• 14:55 (IST)

    Section 377 applies even to anal sex between man and woman, says Justice Chandrachud

  • 14:43 (IST)

    'Section 377 criminalises a class of people — to say that it criminalises an act and not a class of people is not correct'

    "Is there any judgment of this court that pre-independence laws will not have benefit of presumption of constitutionality," Chief Justice Dipak Misra asks. "No, no", says Datar.

    Justice Chandrachud says courts might not have same deference for pre-constitutional laws which they have for post-constitutional laws, "due to absence of Parliamentary will." "The fact that Union of India did not choose to appeal against Delhi High Court judgment is all the more reason for it to be struck down."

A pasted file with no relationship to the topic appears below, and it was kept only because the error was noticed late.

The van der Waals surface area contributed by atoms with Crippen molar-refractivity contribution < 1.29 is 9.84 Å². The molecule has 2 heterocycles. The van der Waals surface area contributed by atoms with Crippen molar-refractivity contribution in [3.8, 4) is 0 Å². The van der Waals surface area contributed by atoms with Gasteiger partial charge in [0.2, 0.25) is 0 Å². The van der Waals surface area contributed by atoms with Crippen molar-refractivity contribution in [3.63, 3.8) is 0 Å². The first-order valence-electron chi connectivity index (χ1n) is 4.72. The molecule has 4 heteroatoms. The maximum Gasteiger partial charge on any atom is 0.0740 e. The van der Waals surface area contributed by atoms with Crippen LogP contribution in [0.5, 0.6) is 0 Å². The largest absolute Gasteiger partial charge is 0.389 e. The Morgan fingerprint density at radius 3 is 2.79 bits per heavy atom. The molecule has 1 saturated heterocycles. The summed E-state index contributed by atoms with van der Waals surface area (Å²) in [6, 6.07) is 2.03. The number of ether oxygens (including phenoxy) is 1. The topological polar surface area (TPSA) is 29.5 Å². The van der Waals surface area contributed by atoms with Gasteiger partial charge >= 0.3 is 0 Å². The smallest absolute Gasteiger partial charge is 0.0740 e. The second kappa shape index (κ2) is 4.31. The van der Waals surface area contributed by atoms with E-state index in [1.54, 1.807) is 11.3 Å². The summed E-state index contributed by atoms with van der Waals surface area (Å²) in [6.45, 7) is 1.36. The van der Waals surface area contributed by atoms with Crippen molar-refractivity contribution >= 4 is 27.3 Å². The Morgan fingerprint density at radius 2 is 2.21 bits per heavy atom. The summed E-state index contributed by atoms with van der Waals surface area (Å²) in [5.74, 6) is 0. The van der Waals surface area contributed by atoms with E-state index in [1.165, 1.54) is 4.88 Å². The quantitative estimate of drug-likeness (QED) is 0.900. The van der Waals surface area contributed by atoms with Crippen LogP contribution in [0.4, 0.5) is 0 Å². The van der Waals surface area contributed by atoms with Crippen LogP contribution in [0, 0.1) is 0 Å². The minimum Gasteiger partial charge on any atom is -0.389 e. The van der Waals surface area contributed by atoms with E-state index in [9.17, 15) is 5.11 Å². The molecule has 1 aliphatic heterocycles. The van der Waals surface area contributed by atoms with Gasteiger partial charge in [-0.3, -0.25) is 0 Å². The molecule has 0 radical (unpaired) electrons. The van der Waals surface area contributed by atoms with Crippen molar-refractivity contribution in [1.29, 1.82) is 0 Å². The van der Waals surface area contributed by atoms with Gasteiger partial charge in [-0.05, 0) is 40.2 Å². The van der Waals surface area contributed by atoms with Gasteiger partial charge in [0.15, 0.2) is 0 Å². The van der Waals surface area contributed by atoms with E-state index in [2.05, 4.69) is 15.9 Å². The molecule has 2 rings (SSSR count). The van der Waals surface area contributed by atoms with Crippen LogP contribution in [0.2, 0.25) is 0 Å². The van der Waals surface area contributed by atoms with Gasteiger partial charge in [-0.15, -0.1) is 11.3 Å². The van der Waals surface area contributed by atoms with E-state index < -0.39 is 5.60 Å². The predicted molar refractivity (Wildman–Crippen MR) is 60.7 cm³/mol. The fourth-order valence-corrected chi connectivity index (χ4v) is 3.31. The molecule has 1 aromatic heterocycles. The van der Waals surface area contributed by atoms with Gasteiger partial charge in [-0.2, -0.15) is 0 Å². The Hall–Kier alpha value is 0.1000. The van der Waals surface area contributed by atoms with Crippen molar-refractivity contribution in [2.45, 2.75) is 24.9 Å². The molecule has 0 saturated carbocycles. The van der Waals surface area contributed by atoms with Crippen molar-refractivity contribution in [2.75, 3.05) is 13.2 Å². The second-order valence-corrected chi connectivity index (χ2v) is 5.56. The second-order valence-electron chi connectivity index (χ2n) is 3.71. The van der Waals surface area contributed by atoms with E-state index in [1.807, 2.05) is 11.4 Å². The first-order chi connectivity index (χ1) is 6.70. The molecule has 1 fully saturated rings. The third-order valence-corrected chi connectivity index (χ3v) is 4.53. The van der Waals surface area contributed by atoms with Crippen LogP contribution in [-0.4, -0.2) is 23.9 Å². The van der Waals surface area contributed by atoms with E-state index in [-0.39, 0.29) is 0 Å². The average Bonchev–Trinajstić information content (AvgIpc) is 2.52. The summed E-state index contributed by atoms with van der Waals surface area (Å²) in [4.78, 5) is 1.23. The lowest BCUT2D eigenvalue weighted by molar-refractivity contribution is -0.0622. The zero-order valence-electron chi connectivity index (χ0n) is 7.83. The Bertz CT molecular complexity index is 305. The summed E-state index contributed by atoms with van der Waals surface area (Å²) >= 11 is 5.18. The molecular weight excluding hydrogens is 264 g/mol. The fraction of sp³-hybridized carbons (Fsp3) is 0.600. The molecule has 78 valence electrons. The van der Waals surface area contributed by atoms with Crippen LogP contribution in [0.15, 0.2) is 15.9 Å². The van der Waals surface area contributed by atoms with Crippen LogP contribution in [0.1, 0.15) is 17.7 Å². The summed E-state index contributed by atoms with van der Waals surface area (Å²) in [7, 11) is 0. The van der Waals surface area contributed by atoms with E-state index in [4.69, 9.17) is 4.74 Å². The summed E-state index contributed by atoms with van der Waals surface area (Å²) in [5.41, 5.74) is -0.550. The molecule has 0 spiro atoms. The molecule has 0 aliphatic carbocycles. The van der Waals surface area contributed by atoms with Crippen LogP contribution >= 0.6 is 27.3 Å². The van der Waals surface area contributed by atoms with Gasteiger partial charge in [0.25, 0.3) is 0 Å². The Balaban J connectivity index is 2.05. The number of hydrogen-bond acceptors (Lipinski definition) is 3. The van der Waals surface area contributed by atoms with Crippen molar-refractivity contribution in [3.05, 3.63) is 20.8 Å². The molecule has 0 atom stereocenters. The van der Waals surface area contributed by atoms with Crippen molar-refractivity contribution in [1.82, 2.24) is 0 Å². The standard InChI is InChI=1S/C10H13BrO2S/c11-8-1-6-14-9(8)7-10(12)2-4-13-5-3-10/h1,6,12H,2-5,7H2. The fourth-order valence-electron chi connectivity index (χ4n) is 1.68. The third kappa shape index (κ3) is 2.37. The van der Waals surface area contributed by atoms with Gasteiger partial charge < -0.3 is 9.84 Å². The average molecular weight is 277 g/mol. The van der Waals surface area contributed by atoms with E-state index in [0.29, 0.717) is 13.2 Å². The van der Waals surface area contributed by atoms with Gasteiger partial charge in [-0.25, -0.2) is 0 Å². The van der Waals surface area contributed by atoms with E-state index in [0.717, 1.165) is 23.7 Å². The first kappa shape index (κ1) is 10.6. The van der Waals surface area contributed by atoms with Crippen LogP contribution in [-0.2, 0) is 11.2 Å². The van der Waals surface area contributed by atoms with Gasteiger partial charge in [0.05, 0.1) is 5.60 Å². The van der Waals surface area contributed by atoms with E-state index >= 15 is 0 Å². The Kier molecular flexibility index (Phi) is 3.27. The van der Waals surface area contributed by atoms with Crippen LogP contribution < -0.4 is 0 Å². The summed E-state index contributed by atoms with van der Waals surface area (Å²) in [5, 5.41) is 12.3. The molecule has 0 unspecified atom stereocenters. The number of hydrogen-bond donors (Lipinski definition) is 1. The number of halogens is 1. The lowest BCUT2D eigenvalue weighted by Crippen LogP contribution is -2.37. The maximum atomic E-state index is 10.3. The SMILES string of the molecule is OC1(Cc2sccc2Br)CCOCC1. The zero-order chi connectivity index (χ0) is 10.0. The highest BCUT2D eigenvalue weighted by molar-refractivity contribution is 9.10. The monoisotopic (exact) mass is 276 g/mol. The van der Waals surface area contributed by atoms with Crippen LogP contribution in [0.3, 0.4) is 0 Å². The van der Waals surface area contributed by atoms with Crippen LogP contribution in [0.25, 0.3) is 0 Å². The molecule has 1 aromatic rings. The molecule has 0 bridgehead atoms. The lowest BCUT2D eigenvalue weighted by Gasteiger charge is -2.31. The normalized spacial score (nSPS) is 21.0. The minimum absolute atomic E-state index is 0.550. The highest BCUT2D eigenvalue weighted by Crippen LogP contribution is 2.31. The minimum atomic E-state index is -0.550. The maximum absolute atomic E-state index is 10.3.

Section 377 criminalises a class of people — to say that it criminalises an act and not a class of people is not correct

  • 14:39 (IST)

    Petitioner's lawyer explains scope of Article 13 of the Indian Constitution to the SC bench

    Senior advocate Arvind Datar commences arguments on behalf of petitioner Keshav Suri. In Koushal's case, Datar said, the Supreme Court held Section 377 to be reflective of the will of Parliament, "which in fact it is not, as it is a pre-constitution era law." With reference to para 38 of the Koushal judgment, Datar stated that the proposition regarding pre-constitutional laws is wrong, as Section 377 was imposed without being passed by the Parliament.

  • 14:24 (IST)

    Bench assembles after lunch

  • 13:00 (IST)

    Argue only Section 377: SC bench tells Mukul Rohatgi

    Questions arise on legal status of same sex relationships and such couples. ASG Tushar Mehta says hearing should be confined to Section 377 alone to which Rohatgi retorts, saying, "Who are you to say what we should confine ourselves to."